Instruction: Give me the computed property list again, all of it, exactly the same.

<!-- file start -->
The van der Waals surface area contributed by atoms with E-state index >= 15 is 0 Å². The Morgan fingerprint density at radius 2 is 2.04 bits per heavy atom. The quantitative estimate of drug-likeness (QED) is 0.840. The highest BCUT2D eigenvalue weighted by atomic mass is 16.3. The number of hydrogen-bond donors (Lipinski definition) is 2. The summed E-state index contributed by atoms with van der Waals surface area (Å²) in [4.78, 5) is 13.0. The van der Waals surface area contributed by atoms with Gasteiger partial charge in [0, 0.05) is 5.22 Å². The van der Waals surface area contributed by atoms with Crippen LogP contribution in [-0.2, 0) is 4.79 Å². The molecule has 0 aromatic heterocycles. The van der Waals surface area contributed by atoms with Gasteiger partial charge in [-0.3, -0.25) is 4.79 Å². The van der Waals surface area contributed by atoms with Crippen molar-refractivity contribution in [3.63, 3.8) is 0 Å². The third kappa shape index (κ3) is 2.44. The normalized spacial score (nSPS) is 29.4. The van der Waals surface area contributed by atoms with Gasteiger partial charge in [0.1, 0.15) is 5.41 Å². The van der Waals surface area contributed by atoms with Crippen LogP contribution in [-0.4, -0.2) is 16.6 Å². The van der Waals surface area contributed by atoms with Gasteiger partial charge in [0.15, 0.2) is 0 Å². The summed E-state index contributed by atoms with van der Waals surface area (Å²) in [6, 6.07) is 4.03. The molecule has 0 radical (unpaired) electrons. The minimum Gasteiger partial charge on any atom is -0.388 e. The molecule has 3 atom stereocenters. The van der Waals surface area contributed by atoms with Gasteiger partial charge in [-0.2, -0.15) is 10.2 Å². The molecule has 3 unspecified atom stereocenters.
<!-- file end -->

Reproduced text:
The van der Waals surface area contributed by atoms with E-state index >= 15 is 0 Å². The Morgan fingerprint density at radius 2 is 2.04 bits per heavy atom. The quantitative estimate of drug-likeness (QED) is 0.840. The highest BCUT2D eigenvalue weighted by atomic mass is 16.3. The number of hydrogen-bond donors (Lipinski definition) is 2. The summed E-state index contributed by atoms with van der Waals surface area (Å²) in [4.78, 5) is 13.0. The van der Waals surface area contributed by atoms with Gasteiger partial charge in [0, 0.05) is 5.22 Å². The van der Waals surface area contributed by atoms with Crippen LogP contribution in [-0.2, 0) is 4.79 Å². The molecule has 0 aromatic heterocycles. The van der Waals surface area contributed by atoms with Gasteiger partial charge in [-0.3, -0.25) is 4.79 Å². The van der Waals surface area contributed by atoms with Crippen molar-refractivity contribution in [3.63, 3.8) is 0 Å². The third kappa shape index (κ3) is 2.44. The normalized spacial score (nSPS) is 29.4. The van der Waals surface area contributed by atoms with Gasteiger partial charge in [0.1, 0.15) is 5.41 Å². The van der Waals surface area contributed by atoms with Crippen LogP contribution in [-0.4, -0.2) is 16.6 Å². The van der Waals surface area contributed by atoms with Gasteiger partial charge in [0.15, 0.2) is 0 Å². The summed E-state index contributed by atoms with van der Waals surface area (Å²) in [6, 6.07) is 4.03. The molecule has 0 radical (unpaired) electrons. The minimum Gasteiger partial charge on any atom is -0.388 e. The molecule has 3 atom stereocenters. The van der Waals surface area contributed by atoms with Gasteiger partial charge in [-0.2, -0.15) is 10.2 Å². The molecule has 3 unspecified atom stereocenters.